God's New Life gets fully funded for new roof

Saturday, June 21, 2014
Roofers worked on redoing the worn roof of God's New Life ministries after the organization raised $85,000 in one year. (DT Photo/Belina Santos)

About a year ago, the director of God's New Life in Marked Tree, Gary Still, had no idea how they were going to take on the much-needed project of a new roof. He said the $140,000 estimated cost of the project was bigger than him. Thirteen months later, Still was happy to send out the June GNL newsletter with the announcement that the roof project had been fully-funded.

"By all natural and rational thinking, I should not be able to share this testimony only a year later with you," Still said.

After several donations, big and small, from individuals in the community, churches, businesses, and the help of fundraisers, the ministry managed to complete their project much earlier than expected. When the project began, the initial estimate of a new roof for the 28,000 square foot center was $140,000.

Still said after sharing his concern with the project to David Hartshorn, Vice President of Osment Roofing in Jonesboro, Hartshorn quickly began to share the need with others. When others heard of the need, supplies and labor began to be donated for the project cutting the cost down to only $85,000 needed to be raised by the ministry.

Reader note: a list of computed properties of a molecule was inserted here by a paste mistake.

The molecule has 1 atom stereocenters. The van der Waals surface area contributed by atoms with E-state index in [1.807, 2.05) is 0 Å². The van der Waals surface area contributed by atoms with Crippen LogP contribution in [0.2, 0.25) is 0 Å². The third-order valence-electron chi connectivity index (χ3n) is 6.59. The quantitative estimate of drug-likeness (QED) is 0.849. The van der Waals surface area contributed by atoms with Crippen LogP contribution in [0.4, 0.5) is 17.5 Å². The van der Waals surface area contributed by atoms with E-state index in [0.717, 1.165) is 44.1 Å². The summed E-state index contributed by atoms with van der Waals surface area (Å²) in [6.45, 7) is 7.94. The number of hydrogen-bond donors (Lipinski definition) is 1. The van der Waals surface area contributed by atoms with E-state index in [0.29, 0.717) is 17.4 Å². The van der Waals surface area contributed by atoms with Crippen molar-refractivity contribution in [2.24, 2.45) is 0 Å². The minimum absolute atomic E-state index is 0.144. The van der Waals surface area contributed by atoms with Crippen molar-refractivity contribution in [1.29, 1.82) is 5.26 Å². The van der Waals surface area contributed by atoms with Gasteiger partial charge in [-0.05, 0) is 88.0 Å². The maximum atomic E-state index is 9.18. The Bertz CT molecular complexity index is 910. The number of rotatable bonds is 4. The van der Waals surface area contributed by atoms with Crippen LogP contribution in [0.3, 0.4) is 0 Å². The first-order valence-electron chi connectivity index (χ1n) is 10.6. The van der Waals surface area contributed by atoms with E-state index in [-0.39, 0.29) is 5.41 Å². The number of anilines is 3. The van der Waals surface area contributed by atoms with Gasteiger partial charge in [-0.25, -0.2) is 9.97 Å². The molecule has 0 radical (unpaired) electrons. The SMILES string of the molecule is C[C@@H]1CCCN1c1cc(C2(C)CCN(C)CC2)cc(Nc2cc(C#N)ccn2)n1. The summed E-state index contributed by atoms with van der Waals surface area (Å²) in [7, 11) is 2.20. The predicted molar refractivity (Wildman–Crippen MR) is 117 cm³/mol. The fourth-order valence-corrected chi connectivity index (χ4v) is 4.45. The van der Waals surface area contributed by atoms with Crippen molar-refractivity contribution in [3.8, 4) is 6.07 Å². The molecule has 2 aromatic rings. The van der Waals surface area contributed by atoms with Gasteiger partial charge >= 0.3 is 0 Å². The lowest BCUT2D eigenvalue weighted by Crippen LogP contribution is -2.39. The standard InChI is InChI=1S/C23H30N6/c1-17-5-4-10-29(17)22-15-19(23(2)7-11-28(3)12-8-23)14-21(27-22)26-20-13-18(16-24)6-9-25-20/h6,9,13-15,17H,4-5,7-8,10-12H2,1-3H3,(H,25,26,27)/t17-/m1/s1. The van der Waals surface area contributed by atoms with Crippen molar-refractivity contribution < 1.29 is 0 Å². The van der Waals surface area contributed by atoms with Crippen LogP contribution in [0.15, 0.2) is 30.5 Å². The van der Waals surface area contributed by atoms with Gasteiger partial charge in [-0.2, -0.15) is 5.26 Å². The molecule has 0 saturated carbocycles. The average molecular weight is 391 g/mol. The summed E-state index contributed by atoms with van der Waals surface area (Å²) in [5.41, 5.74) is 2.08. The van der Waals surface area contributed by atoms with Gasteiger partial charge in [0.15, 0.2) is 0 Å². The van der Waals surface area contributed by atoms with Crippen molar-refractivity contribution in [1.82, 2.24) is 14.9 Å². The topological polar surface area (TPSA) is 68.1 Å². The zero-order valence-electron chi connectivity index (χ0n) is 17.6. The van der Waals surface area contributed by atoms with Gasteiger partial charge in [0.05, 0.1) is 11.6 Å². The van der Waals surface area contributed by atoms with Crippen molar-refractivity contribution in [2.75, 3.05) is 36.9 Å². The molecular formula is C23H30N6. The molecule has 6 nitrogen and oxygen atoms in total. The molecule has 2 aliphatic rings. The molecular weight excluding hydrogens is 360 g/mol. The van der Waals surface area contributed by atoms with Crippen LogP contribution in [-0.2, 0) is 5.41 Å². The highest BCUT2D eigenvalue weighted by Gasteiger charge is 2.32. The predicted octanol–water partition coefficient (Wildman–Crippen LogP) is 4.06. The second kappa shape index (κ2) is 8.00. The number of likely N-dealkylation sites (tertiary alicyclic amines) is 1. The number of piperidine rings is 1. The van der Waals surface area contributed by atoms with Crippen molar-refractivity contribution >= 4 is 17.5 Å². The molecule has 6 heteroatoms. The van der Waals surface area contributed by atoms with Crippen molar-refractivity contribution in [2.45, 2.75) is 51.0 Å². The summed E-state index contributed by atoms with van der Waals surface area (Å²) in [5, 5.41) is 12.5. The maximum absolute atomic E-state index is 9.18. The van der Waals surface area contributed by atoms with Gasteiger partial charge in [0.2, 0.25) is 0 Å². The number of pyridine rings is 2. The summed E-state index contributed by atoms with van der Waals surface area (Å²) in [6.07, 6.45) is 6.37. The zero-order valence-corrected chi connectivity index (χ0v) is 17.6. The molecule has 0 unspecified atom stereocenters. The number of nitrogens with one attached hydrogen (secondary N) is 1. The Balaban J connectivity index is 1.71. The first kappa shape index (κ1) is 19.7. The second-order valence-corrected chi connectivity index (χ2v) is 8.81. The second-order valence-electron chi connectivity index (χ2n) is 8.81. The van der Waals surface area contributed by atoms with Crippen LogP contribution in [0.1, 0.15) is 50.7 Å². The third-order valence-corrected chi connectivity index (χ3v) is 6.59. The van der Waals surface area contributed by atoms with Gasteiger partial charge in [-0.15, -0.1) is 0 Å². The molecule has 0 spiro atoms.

"People began to see the evidence of what God is doing here and were willing to make an investment in it," Still said. "It wasn't about raising the money, it was about God being in our need that brought the community together to get this done."

Marked Tree's God's New Life just recently celebrated its 8th annual graduation ceremony. The ministry has existed as a non-profit non-denominational organization. It is based on discipleship and does not operate as a rehab. They cater to people of all backgrounds and walks of life, including people with drug, alcohol and emotional problematic histories.

There are currently 25 members that reside at God's New Life taking care of themselves and each other. When asked what the current needs of the ministry are, Still said to imagine the needs of a regular family.

"Imagine the needs of a family of five--meat, milk, eggs, electric bills in the summer, and all the other necessities," he said. "Then, multiply that times 5. We are a family of 25 with all of the same needs."

After the roofing project is completed, Still hopes to begin working on funding a new heat and air system for the house.

"We've got history with God. He wants the program here," he said. "If He wants the program here, He will take care of us. It's been an amazing journey thus far where God has taken the least of these, people who were hopeless, and given them hope."

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